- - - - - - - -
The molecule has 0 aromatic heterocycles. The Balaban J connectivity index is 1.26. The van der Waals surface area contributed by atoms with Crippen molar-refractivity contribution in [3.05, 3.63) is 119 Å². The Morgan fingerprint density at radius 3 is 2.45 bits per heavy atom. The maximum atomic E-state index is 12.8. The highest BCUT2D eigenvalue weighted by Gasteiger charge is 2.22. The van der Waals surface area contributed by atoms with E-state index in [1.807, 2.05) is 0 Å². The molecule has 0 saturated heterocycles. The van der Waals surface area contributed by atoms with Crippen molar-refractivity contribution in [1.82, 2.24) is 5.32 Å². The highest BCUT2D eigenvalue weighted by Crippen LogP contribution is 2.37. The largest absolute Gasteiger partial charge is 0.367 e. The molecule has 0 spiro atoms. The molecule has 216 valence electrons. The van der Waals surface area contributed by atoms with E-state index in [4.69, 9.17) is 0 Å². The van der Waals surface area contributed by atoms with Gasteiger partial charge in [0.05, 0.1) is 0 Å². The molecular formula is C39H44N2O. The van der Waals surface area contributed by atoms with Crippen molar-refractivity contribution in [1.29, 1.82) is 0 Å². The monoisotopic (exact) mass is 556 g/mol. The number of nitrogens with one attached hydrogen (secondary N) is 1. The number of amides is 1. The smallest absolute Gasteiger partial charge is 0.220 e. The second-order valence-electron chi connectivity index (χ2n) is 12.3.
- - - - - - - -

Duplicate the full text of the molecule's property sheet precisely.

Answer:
The molecule has 0 aromatic heterocycles. The Balaban J connectivity index is 1.26. The van der Waals surface area contributed by atoms with Crippen molar-refractivity contribution in [3.05, 3.63) is 119 Å². The Morgan fingerprint density at radius 3 is 2.45 bits per heavy atom. The maximum atomic E-state index is 12.8. The highest BCUT2D eigenvalue weighted by Gasteiger charge is 2.22. The van der Waals surface area contributed by atoms with E-state index in [1.807, 2.05) is 0 Å². The molecule has 0 saturated heterocycles. The van der Waals surface area contributed by atoms with Crippen molar-refractivity contribution in [1.82, 2.24) is 5.32 Å². The highest BCUT2D eigenvalue weighted by Crippen LogP contribution is 2.37. The largest absolute Gasteiger partial charge is 0.367 e. The molecule has 0 spiro atoms. The molecule has 216 valence electrons. The van der Waals surface area contributed by atoms with E-state index in [4.69, 9.17) is 0 Å². The van der Waals surface area contributed by atoms with Gasteiger partial charge in [0.05, 0.1) is 0 Å². The molecular formula is C39H44N2O. The van der Waals surface area contributed by atoms with Crippen molar-refractivity contribution in [1.29, 1.82) is 0 Å². The monoisotopic (exact) mass is 556 g/mol. The number of nitrogens with one attached hydrogen (secondary N) is 1. The number of amides is 1. The smallest absolute Gasteiger partial charge is 0.220 e. The second-order valence-electron chi connectivity index (χ2n) is 12.3.